I GENTLY WALK INTO THE MINISTRY OF LAND, MINES AND ENERGY in Liberia, but nobody sees me. They are all there, but nobody sees me. They are asleep. The secretary, receptionist or whatever she is, is spread across the desk, her forehead against the surface and her arms stretched out, almost reaching out to the tiles on the floor.
In the corner sits a man taking a rest, his shirt half-open and his head on his chest, hiding his sleepy eyes. The few remaining ones who are awake drag their feet. Their leaden eyelids look as though they are about to pull the curtains. Everything is falling asleep, everything is tired and yawns.
So I head upstairs to see what’s going on there. I walk up the stairs to the second floor and find three souls openly snoring away. Theoretically, the meeting will take place in this dilapidated and absent building. In the middle of this collective siesta of snorers, I feel the urge to walk over and look out of the window.
There’s a view onto the beach opposite Redemption Road. The palm trees and the wind appears to be a greenish colour. I can see the street down below with a coarse yet constant flow of traffic. I get the impression that everything is oxidised, carbonised. Everything is so tropical, so tropical that I beg the breeze to refresh my forehead with a handful of water from that supposedly turquoise sea, which now comes across as a sea of grey, of slime and remains.
Actually, I am not too surprised to find that most people are asleep. Now that I have been in Liberia for some time, I know for sure that the meeting will take place. When it will take place is another matter that few are really bothered about.
Now that I have been in Liberia for some time, I know that this country functions to the rhythm of a few naps; taking a nap is as normal as drinking a glass of water at lunch.
Why? Well, it could well be that Liberians are the first to wake up, and so maybe they are also the first to give in to the vagaries of reflection known as being tired. My friend, Stephen says that Liberians don’t sleep very well in this country, fearing that their dwelling may be attacked at any given moment.
That’s why they are so tired. My friend, Stephen also says that the meals are so heavy, that Liberians and their full stomachs have an urgent need to close their eyes at least once a day. There are other theories…but that as it may, it’s quite normal for a Liberian colleague to drift off and placidly close his eyes in the middle of a meeting, proceeding to take a casual but focused nap.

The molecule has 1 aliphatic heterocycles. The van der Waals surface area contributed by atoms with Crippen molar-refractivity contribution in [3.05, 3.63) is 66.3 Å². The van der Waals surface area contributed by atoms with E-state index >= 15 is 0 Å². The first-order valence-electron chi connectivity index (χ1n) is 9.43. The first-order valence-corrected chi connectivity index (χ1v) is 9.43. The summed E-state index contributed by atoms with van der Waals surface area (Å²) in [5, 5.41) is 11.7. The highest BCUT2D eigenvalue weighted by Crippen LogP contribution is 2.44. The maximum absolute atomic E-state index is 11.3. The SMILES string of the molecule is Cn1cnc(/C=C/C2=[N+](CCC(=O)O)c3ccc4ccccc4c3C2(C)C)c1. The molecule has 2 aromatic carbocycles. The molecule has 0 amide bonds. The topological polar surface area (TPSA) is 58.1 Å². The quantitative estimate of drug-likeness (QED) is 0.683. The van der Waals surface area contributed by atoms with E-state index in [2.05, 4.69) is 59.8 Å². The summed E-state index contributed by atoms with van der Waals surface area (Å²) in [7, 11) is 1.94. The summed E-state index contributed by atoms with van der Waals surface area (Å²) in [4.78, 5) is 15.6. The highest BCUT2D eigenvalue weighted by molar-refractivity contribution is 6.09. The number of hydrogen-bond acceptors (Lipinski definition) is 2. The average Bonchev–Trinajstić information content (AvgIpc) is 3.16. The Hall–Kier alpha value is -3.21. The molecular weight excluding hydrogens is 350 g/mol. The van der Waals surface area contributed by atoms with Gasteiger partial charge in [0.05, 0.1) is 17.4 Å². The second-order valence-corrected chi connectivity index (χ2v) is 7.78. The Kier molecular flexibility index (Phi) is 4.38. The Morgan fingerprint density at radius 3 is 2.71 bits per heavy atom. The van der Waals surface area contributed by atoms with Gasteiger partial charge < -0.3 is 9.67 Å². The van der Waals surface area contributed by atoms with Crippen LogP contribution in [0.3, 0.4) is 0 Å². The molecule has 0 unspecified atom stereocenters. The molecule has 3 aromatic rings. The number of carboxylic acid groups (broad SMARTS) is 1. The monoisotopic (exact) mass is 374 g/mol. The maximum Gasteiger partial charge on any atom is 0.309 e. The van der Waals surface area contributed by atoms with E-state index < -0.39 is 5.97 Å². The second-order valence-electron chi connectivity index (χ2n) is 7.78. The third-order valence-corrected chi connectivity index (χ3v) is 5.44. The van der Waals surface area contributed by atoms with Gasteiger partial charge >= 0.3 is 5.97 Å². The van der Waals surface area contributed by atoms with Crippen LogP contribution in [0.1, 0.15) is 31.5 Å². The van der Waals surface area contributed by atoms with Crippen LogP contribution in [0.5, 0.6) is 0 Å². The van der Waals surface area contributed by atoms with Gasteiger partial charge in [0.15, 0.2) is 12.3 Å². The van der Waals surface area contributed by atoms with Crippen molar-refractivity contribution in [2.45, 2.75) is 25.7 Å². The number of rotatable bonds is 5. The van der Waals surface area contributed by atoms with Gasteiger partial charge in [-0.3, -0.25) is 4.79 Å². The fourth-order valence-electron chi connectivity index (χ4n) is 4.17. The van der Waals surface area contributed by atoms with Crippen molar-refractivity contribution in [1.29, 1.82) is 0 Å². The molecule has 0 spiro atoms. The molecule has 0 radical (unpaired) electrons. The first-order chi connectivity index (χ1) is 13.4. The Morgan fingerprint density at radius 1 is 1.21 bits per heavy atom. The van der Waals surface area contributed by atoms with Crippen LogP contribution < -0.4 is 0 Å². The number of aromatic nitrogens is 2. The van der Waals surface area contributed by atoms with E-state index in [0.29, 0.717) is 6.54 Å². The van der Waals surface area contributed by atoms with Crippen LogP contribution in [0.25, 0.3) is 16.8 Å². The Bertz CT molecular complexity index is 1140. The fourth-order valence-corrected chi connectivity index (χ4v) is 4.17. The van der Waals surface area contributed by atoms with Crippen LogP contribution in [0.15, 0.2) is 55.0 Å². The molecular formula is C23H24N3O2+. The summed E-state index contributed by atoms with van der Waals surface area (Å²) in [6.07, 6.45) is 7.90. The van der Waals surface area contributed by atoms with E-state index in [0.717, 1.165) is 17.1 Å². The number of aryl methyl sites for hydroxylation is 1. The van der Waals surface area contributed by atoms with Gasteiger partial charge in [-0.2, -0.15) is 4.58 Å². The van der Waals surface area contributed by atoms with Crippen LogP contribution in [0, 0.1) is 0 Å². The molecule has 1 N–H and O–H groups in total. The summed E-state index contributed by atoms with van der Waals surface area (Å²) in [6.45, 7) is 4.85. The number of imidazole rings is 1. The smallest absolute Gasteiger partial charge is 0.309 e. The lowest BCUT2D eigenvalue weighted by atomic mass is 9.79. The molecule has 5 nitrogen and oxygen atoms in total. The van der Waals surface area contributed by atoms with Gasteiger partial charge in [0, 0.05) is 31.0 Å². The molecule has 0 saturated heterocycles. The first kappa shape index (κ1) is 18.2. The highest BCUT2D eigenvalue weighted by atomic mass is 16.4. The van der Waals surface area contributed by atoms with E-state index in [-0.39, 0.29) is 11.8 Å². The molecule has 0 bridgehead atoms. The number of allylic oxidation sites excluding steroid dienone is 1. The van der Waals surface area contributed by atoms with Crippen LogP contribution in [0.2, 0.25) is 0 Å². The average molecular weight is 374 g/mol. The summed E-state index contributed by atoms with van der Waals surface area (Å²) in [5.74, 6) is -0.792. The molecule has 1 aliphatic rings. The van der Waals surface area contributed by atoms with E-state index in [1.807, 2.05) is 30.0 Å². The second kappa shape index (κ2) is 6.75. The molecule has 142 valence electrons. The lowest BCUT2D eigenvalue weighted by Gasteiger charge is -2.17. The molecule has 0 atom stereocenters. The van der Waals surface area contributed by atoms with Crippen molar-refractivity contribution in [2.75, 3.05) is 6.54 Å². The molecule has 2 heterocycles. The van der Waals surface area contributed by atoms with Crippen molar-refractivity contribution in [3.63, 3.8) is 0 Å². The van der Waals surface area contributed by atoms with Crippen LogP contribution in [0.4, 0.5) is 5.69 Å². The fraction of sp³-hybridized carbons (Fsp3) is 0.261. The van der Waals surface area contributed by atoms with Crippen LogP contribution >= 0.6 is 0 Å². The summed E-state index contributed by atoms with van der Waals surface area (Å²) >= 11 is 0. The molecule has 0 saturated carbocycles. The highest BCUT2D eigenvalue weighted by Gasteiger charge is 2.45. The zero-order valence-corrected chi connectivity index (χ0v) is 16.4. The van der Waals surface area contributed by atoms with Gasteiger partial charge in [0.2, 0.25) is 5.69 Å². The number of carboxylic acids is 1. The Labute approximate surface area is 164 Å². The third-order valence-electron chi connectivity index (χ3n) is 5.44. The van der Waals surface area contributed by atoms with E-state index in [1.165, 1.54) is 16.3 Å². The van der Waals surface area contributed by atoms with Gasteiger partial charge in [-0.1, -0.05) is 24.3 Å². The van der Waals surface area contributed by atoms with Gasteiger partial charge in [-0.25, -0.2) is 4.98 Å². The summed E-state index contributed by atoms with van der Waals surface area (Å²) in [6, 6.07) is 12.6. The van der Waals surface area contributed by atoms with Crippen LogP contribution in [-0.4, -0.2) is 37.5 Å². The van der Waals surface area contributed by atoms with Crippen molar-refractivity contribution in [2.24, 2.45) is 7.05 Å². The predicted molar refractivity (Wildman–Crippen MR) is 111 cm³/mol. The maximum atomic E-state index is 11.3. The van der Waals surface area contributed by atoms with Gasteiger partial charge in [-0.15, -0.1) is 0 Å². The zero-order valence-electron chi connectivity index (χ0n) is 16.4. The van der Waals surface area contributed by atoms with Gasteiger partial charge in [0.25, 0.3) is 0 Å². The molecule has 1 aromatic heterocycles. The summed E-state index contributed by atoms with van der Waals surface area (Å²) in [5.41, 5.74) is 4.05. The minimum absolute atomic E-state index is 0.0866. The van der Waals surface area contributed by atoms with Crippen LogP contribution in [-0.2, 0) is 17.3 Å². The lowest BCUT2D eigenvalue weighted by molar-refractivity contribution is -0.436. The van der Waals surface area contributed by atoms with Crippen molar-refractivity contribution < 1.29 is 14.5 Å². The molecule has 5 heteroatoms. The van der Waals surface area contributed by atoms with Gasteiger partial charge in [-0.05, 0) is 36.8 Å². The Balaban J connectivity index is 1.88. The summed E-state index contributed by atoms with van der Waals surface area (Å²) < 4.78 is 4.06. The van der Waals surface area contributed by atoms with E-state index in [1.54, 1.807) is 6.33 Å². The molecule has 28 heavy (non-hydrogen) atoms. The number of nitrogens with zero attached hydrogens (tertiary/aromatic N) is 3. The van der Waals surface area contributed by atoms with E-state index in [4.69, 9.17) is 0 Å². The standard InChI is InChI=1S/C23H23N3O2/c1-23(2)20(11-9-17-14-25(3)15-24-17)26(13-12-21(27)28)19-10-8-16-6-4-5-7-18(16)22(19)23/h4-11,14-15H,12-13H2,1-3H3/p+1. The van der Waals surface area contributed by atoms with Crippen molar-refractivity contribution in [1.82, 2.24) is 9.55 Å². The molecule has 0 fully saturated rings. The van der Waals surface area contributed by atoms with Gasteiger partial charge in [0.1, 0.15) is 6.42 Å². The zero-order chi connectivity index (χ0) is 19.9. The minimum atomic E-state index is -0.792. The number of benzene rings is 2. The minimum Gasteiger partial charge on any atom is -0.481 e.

One is right to call it a vigil. A Liberian may seem to be fast asleep, well beyond Freud or Young’s state of sleep, yet when you least expect it, wham, they have joined the conversation again with some exacting idea or a long well thought-out statement, while you stand there in awe, wondering how he has managed to hear you, to follow you. And it makes no difference where they are, because they could be at a CEO’s or minister’s office, a Liberian knows for sure that nobody can take his nap away during the day.
That’s why I feel quite reassured as I look through the window. I know that even if I am surrounded by a concert of hoarse, guttural and enjoyable snoring, there will be no sleep-inducing consequences; on the contrary, a good nap livens them up and restores their energy.
So the meeting takes place.
That same evening, I experienced something else. There were four or five or six of us at the Casino, I can’t remember. Vanessa had insisted that we stay to play ’at dice for just fifteen more minutes.’ I had heard a lot about the Casino at Mamba Point. But I wasn’t expecting such a flame to spark up on this quiet, dark night.
After downing a few Club Beers, everything seems more violet. A burly guy let us in and the bright, fake lights unveiled a blue-carpeted hall with women in red and black tight dresses latching onto Mr Dollar. They zig-zagged their way around the arcade slot machines and the green playing tables. Around stacks of card, tawny men, ice cubes and a red-head making kind gestures with his head.
There is a blond woman wearing red high-heels, women who are never to be seen on Monrovia’s streets are now spinning a roulette and affirming: “It’s time to play.” Women with night-time eyes that exude the neutrality of arousal, as if to say, play and wait and see or, you can look but you can’t touch and so much more. In the middle of the night.
Where am I? Can it be true that only a few metres away from this spacecraft, people scrape out a living in the slums? Vanessa had already found her way to a corner where she had her eyes sharply set on some cards bearing the mark of tobacco and neglect. A glass invaded by some brown liquid stands beside her. As I wandered over, the red-head started chatting to an Indian woman but Vanessa scolded him to shut up because she needed to focus.
The red-head stepped towards the left, levitated, and then condescendingly disappeared amidst the arcade slot machines, full of watermelons, melons, peaches, bananas, coins… There he was, the red-head, who was plainly out of place as all those fruits started to cascade onto his shoulders, flow into his ears, and fall into his pockets. “Today is a good day,” said Vanessa as she exhaled a puff of smoke that blended into the fake lights and other miracles. In the middle of the night.